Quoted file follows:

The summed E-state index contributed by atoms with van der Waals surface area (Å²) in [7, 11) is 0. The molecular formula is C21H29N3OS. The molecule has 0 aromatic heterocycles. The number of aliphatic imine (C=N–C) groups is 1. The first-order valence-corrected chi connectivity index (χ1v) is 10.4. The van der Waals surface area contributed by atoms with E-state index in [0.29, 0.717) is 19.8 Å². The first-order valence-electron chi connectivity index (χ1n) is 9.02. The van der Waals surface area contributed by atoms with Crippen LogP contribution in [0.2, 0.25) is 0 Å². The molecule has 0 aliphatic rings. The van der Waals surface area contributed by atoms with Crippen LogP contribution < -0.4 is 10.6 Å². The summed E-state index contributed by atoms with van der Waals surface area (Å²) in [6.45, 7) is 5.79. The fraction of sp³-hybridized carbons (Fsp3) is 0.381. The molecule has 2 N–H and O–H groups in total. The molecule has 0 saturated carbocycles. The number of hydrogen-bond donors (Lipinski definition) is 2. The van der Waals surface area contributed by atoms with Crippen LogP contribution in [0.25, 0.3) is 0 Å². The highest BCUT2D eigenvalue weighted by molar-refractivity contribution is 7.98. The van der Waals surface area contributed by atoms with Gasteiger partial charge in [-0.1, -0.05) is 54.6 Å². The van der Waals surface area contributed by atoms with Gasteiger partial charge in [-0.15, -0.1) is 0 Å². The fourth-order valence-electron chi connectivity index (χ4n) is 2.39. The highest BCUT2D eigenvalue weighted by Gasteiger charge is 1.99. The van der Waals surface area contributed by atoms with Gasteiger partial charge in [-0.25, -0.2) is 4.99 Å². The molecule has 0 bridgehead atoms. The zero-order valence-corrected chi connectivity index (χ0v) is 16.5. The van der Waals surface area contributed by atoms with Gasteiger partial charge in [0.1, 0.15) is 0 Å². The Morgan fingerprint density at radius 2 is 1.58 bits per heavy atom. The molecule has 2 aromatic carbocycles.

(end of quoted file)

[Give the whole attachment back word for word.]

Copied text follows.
The summed E-state index contributed by atoms with van der Waals surface area (Å²) in [7, 11) is 0. The molecular formula is C21H29N3OS. The molecule has 0 aromatic heterocycles. The number of aliphatic imine (C=N–C) groups is 1. The first-order valence-corrected chi connectivity index (χ1v) is 10.4. The van der Waals surface area contributed by atoms with E-state index in [0.29, 0.717) is 19.8 Å². The first-order valence-electron chi connectivity index (χ1n) is 9.02. The van der Waals surface area contributed by atoms with Crippen LogP contribution in [0.2, 0.25) is 0 Å². The molecule has 0 aliphatic rings. The van der Waals surface area contributed by atoms with Crippen LogP contribution < -0.4 is 10.6 Å². The summed E-state index contributed by atoms with van der Waals surface area (Å²) in [6.45, 7) is 5.79. The fraction of sp³-hybridized carbons (Fsp3) is 0.381. The molecule has 2 N–H and O–H groups in total. The molecule has 0 saturated carbocycles. The number of hydrogen-bond donors (Lipinski definition) is 2. The van der Waals surface area contributed by atoms with Crippen LogP contribution in [0.25, 0.3) is 0 Å². The highest BCUT2D eigenvalue weighted by molar-refractivity contribution is 7.98. The van der Waals surface area contributed by atoms with Gasteiger partial charge in [-0.1, -0.05) is 54.6 Å². The van der Waals surface area contributed by atoms with Gasteiger partial charge in [-0.15, -0.1) is 0 Å². The fourth-order valence-electron chi connectivity index (χ4n) is 2.39. The highest BCUT2D eigenvalue weighted by Gasteiger charge is 1.99. The van der Waals surface area contributed by atoms with Gasteiger partial charge in [-0.25, -0.2) is 4.99 Å². The molecule has 0 bridgehead atoms. The zero-order valence-corrected chi connectivity index (χ0v) is 16.5. The van der Waals surface area contributed by atoms with Gasteiger partial charge in [0.1, 0.15) is 0 Å². The Morgan fingerprint density at radius 2 is 1.58 bits per heavy atom. The molecule has 2 aromatic carbocycles.